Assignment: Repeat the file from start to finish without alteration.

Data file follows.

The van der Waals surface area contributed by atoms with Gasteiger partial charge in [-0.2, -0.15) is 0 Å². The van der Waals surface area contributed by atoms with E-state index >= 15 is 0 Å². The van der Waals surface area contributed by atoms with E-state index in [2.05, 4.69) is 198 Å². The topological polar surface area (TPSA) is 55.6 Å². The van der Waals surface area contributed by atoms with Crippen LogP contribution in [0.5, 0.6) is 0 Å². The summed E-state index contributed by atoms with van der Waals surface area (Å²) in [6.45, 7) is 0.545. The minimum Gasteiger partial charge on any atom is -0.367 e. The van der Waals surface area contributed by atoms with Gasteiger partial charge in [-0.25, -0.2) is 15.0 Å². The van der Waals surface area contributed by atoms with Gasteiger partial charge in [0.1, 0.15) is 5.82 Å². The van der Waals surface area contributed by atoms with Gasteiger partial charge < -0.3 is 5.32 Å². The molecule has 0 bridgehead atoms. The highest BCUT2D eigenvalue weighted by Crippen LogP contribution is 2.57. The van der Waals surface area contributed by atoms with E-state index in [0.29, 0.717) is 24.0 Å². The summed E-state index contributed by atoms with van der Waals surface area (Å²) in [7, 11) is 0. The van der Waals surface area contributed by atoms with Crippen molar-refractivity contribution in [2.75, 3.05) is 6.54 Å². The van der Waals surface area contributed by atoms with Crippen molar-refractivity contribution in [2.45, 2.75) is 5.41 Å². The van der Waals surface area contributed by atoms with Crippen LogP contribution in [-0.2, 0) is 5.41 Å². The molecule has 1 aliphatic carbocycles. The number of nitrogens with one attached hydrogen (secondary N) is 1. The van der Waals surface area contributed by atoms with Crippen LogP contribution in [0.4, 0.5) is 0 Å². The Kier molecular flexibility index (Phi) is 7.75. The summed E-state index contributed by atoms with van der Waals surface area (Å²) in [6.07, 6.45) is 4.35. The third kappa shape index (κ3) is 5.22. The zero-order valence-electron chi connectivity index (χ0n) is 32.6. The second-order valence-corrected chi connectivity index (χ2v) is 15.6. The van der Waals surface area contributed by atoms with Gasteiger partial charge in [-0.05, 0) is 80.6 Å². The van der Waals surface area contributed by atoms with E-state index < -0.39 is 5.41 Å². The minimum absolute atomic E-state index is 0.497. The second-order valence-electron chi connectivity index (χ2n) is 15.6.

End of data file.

The van der Waals surface area contributed by atoms with Gasteiger partial charge in [-0.2, -0.15) is 0 Å². The van der Waals surface area contributed by atoms with E-state index >= 15 is 0 Å². The van der Waals surface area contributed by atoms with E-state index in [2.05, 4.69) is 198 Å². The topological polar surface area (TPSA) is 55.6 Å². The van der Waals surface area contributed by atoms with Crippen LogP contribution in [0.5, 0.6) is 0 Å². The summed E-state index contributed by atoms with van der Waals surface area (Å²) in [6.45, 7) is 0.545. The minimum Gasteiger partial charge on any atom is -0.367 e. The van der Waals surface area contributed by atoms with Gasteiger partial charge in [-0.25, -0.2) is 15.0 Å². The van der Waals surface area contributed by atoms with Gasteiger partial charge in [0.1, 0.15) is 5.82 Å². The van der Waals surface area contributed by atoms with Gasteiger partial charge < -0.3 is 5.32 Å². The molecule has 0 bridgehead atoms. The highest BCUT2D eigenvalue weighted by Crippen LogP contribution is 2.57. The van der Waals surface area contributed by atoms with E-state index in [0.29, 0.717) is 24.0 Å². The summed E-state index contributed by atoms with van der Waals surface area (Å²) in [7, 11) is 0. The van der Waals surface area contributed by atoms with Crippen molar-refractivity contribution in [2.75, 3.05) is 6.54 Å². The van der Waals surface area contributed by atoms with Crippen molar-refractivity contribution in [2.45, 2.75) is 5.41 Å². The van der Waals surface area contributed by atoms with Crippen LogP contribution in [-0.2, 0) is 5.41 Å². The molecule has 1 aliphatic carbocycles. The number of nitrogens with one attached hydrogen (secondary N) is 1. The van der Waals surface area contributed by atoms with Crippen LogP contribution in [0.4, 0.5) is 0 Å². The Kier molecular flexibility index (Phi) is 7.75. The summed E-state index contributed by atoms with van der Waals surface area (Å²) in [6.07, 6.45) is 4.35. The third kappa shape index (κ3) is 5.22. The zero-order valence-electron chi connectivity index (χ0n) is 32.6. The second-order valence-corrected chi connectivity index (χ2v) is 15.6. The van der Waals surface area contributed by atoms with Gasteiger partial charge in [-0.05, 0) is 80.6 Å². The van der Waals surface area contributed by atoms with E-state index < -0.39 is 5.41 Å². The minimum absolute atomic E-state index is 0.497. The second-order valence-electron chi connectivity index (χ2n) is 15.6.